Senior Cats & Dogs
Why should we treat old cats differently to young cats?
As cats age, all of their body systems are affected: Reduction in exercise may result in reduced muscle tone, which may further reduce the cat’s ability to jump, climb or exercise. This may also lead to a stiffening of the joints and arthritis. When coupled with reduced activity, common in older individuals, this lack of exercise can result in a fall in energy requirements of up to 40%. If a cat maintains a good appetite, its daily food intake must be reduced to prevent excessive weight gain.
Inappetance or lack of desire to eat may develop in some senior cats since the senses of smell and taste become dull with age and periodontal disease is common. Gut function and the ability of the intestines to absorb nutrients are reduced in many older animals.
Thirst is also decreased, causing an increased risk of dehydration, especially when combined with concurrent renal insufficiency, a type of kidney disease common in older cats.

Does my senior cat still need to have regular booster vaccinations?
Although little is known about the feline immune system, it is generally assumed that with age immune function may deteriorate. This may in turn result in a reduced ability to fight infection or destroy neoplastic (cancer) cells. Most cats that have a low risk of contracting many of the common preventable diseases are vaccinated on a three-year rotating schedule. Our veterinarians will determine the appropriate vaccination program for your cat based on its physical condition and lifestyle.

What diseases do senior cats commonly get?
The major health risks seen in older cats are:
  • Obesity
  • Hormonal disorders such as hyperthyroidism and diabetes mellitus
  • Kidney disease
  • Liver disease
  • Neoplasia or cancer
  • Infections such as feline immunodeficiency virus (FIV)
  • Periodontal disease
  • Heart disease
  • Osteoarthritis
It is important to remember that while young cats usually have only one disorder at a time, this is often not the case in older patients, where diagnosis and treatment may be complicated by the concurrence of multiple interacting disease processes.

What can I do to make my senior cat as happy as possible?
Most cats age gracefully and require few changes to their general regimen. Since older cats do not generally respond well to change, it is important that any changes are introduced slowly.

Elderly cats should have easy access to a warm bed, situated where the cat can sleep safely without fear of disturbance. It is strongly recommended that you feed your older cat a premium brand senior diet. They should always have easy access to fresh drinking water. As cats age, some will experience a reduced ability to control urination and defecation. To reduce the risk of “accidents”, it may be necessary to allow access to multiple litter boxes.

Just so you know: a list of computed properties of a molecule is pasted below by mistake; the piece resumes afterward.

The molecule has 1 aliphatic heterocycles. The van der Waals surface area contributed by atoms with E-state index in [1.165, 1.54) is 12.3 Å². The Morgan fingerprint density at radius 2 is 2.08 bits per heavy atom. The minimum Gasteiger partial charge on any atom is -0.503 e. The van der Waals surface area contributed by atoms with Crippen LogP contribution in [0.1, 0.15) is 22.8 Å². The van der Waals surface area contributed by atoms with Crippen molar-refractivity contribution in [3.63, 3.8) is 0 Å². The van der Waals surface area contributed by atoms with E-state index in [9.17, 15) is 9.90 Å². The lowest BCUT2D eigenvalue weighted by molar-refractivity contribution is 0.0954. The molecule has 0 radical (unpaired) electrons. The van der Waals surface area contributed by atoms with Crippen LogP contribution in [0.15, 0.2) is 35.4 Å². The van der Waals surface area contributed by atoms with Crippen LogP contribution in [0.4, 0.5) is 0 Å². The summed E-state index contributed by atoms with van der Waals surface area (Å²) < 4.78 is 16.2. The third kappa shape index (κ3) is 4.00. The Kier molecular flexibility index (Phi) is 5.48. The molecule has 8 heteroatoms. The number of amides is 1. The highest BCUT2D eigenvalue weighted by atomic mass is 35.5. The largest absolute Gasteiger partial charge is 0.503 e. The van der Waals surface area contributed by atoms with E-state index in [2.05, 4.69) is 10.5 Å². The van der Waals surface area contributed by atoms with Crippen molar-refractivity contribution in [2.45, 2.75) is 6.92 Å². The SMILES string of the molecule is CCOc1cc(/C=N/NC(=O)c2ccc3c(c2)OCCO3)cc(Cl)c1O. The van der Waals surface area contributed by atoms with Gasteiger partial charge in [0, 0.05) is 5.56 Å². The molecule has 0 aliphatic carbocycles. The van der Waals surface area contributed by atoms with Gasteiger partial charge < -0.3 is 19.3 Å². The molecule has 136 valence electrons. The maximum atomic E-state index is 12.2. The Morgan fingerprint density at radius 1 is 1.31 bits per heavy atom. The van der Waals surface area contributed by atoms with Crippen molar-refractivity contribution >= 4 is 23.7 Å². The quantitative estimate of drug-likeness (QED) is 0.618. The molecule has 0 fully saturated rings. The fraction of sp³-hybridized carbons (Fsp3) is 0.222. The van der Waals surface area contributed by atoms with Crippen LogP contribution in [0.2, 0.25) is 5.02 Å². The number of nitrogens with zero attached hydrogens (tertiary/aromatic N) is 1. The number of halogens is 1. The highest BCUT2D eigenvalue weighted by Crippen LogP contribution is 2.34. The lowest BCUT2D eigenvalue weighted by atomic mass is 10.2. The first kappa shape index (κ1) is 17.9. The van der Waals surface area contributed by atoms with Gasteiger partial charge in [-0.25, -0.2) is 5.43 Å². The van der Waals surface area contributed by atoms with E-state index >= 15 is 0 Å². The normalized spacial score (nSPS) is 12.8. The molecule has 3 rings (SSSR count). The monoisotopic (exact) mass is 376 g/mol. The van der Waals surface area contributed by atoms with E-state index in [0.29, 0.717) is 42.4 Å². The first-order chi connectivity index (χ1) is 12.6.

Tips for senior dogs
Keep vaccinations current. Your veterinarian will determine the proper vaccine schedule for your senior pet’s lifestyle. Most senior pets will receive most vaccines every two to three years. Some vaccines with shorter duration of immunity such as the “kennel cough” vaccine, may be given more frequently.
Brush your pet frequently to prevent matts. This can contribute to skin infections and may hide skin tumors.
Clip toe nails as needed to prevent overgrowth. Long toe nails may cause the dog to stand and walk abnormally and result in pain or accelerate and exacerbate arthritic changes.
Keep plenty of fresh water available and monitor its consumption. Increases in water consumption or urination are often associated with conditions such as diabetes, kidney and liver disease.
Keep other pets from preventing your senior pet access to food and water.
Keep your senior pet indoors most of the time, especially in inclement weather.
Weigh on the same scale and record results at least every two months. Changes in weight can be an early indicator of disease.

How often should I take my senior dog to the veterinarian?
You should take your senior dog to the veterinarian at least once a year for an annual check-up. Have your veterinarian examine your dog if you notice for any of the following:
  1. Sustained significant increase in water consumption. (Abnormal is intake greater than 100 ml/kg/day or approximately 1 ½ cups (1two ounces)/day for a 10 pound dog)
  2. Sustained significant increase in urination.
  3. Weight loss.
  4. Significant decrease in appetite or failure to eat for more than two consecutive days.
  5. Significant increase in appetite.
  6. Repeated vomiting.
  7. Diarrhea that lasts over three days.
  8. Difficulty in passing stool or urine.
  9. Sudden loss of housetraining.
  10. Lameness that lasts more than three days, or lameness in more than one leg.
  11. Noticeable decrease in vision, especially if sudden in onset or pupils that do not constrict in bright light.
  12. Masses, ulcerations (open sores), or multiple scabs on the skin that persist more than one week.
  13. Foul mouth odor or drooling that lasts over two days.
  14. Increasing size of the abdomen.
  15. Increasing inactivity or amount of time spent sleeping.
  16. Hair loss, especially if accompanied by scratching or if in specific areas (as opposed to generalized).
  17. Persistent coughing or gagging.
  18. Excessive panting.
  19. Sudden collapse or bout of weakness.
  20. Inability to chew dry food.
  21. A seizure (convulsion or “fit”).
Rosswell Animal Hospital, Ontario, Courtice

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Rosswell Animal Hospital, Ontario, Courtice

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